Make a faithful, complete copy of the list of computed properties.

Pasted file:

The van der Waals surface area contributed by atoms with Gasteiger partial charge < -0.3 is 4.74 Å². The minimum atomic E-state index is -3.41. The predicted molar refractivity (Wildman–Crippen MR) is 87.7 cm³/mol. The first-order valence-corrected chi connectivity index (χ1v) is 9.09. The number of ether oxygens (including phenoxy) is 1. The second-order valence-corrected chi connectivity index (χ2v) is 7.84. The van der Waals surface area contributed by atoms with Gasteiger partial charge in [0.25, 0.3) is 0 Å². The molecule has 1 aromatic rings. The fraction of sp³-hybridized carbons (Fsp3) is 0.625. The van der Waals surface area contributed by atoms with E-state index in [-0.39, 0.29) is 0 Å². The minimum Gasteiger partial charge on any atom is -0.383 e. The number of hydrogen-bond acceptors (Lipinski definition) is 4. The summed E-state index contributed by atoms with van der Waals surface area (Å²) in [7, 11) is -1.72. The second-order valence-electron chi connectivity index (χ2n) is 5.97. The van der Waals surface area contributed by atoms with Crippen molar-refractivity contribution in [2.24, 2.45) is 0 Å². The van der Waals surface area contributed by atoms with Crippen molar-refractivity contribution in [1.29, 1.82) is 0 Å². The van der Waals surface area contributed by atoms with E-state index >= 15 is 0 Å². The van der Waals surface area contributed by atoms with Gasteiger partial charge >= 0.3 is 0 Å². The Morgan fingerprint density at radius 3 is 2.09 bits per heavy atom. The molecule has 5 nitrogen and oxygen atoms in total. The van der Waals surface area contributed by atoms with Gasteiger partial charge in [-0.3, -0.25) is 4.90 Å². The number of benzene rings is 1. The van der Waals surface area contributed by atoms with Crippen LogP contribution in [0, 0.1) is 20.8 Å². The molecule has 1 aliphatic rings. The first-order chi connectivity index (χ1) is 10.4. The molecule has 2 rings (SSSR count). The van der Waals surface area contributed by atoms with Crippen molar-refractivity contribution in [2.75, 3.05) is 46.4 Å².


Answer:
The van der Waals surface area contributed by atoms with Gasteiger partial charge < -0.3 is 4.74 Å². The minimum atomic E-state index is -3.41. The predicted molar refractivity (Wildman–Crippen MR) is 87.7 cm³/mol. The first-order valence-corrected chi connectivity index (χ1v) is 9.09. The number of ether oxygens (including phenoxy) is 1. The second-order valence-corrected chi connectivity index (χ2v) is 7.84. The van der Waals surface area contributed by atoms with Gasteiger partial charge in [0.25, 0.3) is 0 Å². The molecule has 1 aromatic rings. The fraction of sp³-hybridized carbons (Fsp3) is 0.625. The van der Waals surface area contributed by atoms with E-state index in [-0.39, 0.29) is 0 Å². The minimum Gasteiger partial charge on any atom is -0.383 e. The number of hydrogen-bond acceptors (Lipinski definition) is 4. The summed E-state index contributed by atoms with van der Waals surface area (Å²) in [7, 11) is -1.72. The second-order valence-electron chi connectivity index (χ2n) is 5.97. The van der Waals surface area contributed by atoms with Crippen molar-refractivity contribution in [2.24, 2.45) is 0 Å². The van der Waals surface area contributed by atoms with Crippen molar-refractivity contribution in [1.29, 1.82) is 0 Å². The van der Waals surface area contributed by atoms with E-state index >= 15 is 0 Å². The van der Waals surface area contributed by atoms with Gasteiger partial charge >= 0.3 is 0 Å². The Morgan fingerprint density at radius 3 is 2.09 bits per heavy atom. The molecule has 5 nitrogen and oxygen atoms in total. The van der Waals surface area contributed by atoms with Gasteiger partial charge in [-0.3, -0.25) is 4.90 Å². The number of benzene rings is 1. The van der Waals surface area contributed by atoms with Crippen LogP contribution in [0, 0.1) is 20.8 Å². The molecule has 1 aliphatic rings. The first-order chi connectivity index (χ1) is 10.4. The molecule has 2 rings (SSSR count). The van der Waals surface area contributed by atoms with Crippen molar-refractivity contribution in [2.75, 3.05) is 46.4 Å².